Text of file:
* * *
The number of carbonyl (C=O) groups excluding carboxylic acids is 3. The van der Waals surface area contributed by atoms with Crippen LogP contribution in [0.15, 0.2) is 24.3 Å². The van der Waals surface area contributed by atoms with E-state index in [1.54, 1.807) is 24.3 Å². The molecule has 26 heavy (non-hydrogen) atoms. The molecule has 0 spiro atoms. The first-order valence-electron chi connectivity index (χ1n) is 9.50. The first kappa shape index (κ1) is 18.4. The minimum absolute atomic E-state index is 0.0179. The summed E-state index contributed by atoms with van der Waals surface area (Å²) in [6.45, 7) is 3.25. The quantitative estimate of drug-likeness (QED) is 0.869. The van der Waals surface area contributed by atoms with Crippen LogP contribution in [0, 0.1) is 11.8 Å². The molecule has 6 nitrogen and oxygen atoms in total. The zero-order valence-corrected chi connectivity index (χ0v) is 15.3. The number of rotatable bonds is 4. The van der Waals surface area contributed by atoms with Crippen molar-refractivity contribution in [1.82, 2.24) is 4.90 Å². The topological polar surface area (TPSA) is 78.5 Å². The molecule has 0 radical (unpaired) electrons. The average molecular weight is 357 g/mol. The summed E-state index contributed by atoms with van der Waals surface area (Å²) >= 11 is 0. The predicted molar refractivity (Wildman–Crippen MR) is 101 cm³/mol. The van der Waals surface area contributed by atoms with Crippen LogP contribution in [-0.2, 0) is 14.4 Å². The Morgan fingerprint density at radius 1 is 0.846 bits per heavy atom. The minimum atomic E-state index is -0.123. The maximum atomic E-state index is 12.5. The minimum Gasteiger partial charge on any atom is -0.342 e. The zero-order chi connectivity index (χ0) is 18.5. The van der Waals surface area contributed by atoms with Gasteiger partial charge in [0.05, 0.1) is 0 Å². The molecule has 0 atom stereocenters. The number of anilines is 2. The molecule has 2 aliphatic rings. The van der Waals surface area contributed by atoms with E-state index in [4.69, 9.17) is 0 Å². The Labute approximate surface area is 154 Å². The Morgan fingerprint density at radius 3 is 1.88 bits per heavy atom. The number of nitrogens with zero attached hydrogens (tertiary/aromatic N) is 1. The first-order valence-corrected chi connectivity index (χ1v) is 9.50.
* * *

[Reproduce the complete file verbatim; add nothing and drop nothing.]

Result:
The number of carbonyl (C=O) groups excluding carboxylic acids is 3. The van der Waals surface area contributed by atoms with Crippen LogP contribution in [0.15, 0.2) is 24.3 Å². The van der Waals surface area contributed by atoms with E-state index in [1.54, 1.807) is 24.3 Å². The molecule has 26 heavy (non-hydrogen) atoms. The molecule has 0 spiro atoms. The first-order valence-electron chi connectivity index (χ1n) is 9.50. The first kappa shape index (κ1) is 18.4. The minimum absolute atomic E-state index is 0.0179. The summed E-state index contributed by atoms with van der Waals surface area (Å²) in [6.45, 7) is 3.25. The quantitative estimate of drug-likeness (QED) is 0.869. The van der Waals surface area contributed by atoms with Crippen LogP contribution in [0, 0.1) is 11.8 Å². The molecule has 6 nitrogen and oxygen atoms in total. The zero-order valence-corrected chi connectivity index (χ0v) is 15.3. The number of rotatable bonds is 4. The van der Waals surface area contributed by atoms with Crippen molar-refractivity contribution in [1.82, 2.24) is 4.90 Å². The topological polar surface area (TPSA) is 78.5 Å². The molecule has 0 radical (unpaired) electrons. The average molecular weight is 357 g/mol. The summed E-state index contributed by atoms with van der Waals surface area (Å²) >= 11 is 0. The predicted molar refractivity (Wildman–Crippen MR) is 101 cm³/mol. The van der Waals surface area contributed by atoms with Crippen LogP contribution in [-0.2, 0) is 14.4 Å². The Morgan fingerprint density at radius 1 is 0.846 bits per heavy atom. The minimum atomic E-state index is -0.123. The maximum atomic E-state index is 12.5. The minimum Gasteiger partial charge on any atom is -0.342 e. The zero-order chi connectivity index (χ0) is 18.5. The van der Waals surface area contributed by atoms with Gasteiger partial charge in [0.05, 0.1) is 0 Å². The molecule has 0 atom stereocenters. The number of anilines is 2. The molecule has 2 aliphatic rings. The van der Waals surface area contributed by atoms with E-state index in [4.69, 9.17) is 0 Å². The Labute approximate surface area is 154 Å². The Morgan fingerprint density at radius 3 is 1.88 bits per heavy atom. The number of nitrogens with zero attached hydrogens (tertiary/aromatic N) is 1. The first-order valence-corrected chi connectivity index (χ1v) is 9.50.